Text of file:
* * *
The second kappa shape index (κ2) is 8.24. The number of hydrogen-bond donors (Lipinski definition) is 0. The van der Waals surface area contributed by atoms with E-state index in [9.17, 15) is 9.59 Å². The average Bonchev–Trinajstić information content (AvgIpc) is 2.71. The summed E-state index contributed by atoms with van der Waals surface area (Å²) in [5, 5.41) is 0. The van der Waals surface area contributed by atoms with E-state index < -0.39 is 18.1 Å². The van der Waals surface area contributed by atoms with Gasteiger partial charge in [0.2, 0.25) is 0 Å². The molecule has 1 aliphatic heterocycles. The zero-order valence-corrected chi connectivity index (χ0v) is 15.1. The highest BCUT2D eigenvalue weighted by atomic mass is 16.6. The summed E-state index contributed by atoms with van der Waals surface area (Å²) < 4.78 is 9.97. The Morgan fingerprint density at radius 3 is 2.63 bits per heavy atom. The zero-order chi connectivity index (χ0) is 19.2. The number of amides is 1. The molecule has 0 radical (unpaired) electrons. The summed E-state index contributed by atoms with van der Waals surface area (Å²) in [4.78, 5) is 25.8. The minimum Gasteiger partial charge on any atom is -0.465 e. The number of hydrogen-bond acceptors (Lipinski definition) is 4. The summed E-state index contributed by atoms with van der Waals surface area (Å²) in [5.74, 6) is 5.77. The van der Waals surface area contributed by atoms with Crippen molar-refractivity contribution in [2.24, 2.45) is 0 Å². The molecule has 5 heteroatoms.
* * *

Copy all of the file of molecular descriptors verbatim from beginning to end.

The second kappa shape index (κ2) is 8.24. The number of hydrogen-bond donors (Lipinski definition) is 0. The van der Waals surface area contributed by atoms with E-state index in [9.17, 15) is 9.59 Å². The average Bonchev–Trinajstić information content (AvgIpc) is 2.71. The summed E-state index contributed by atoms with van der Waals surface area (Å²) in [5, 5.41) is 0. The van der Waals surface area contributed by atoms with E-state index < -0.39 is 18.1 Å². The van der Waals surface area contributed by atoms with Gasteiger partial charge in [0.2, 0.25) is 0 Å². The molecule has 1 aliphatic heterocycles. The zero-order valence-corrected chi connectivity index (χ0v) is 15.1. The highest BCUT2D eigenvalue weighted by atomic mass is 16.6. The summed E-state index contributed by atoms with van der Waals surface area (Å²) < 4.78 is 9.97. The Morgan fingerprint density at radius 3 is 2.63 bits per heavy atom. The zero-order chi connectivity index (χ0) is 19.2. The number of amides is 1. The molecule has 0 radical (unpaired) electrons. The summed E-state index contributed by atoms with van der Waals surface area (Å²) in [4.78, 5) is 25.8. The minimum Gasteiger partial charge on any atom is -0.465 e. The number of hydrogen-bond acceptors (Lipinski definition) is 4. The summed E-state index contributed by atoms with van der Waals surface area (Å²) in [5.74, 6) is 5.77. The van der Waals surface area contributed by atoms with Crippen molar-refractivity contribution in [2.24, 2.45) is 0 Å². The molecule has 5 heteroatoms.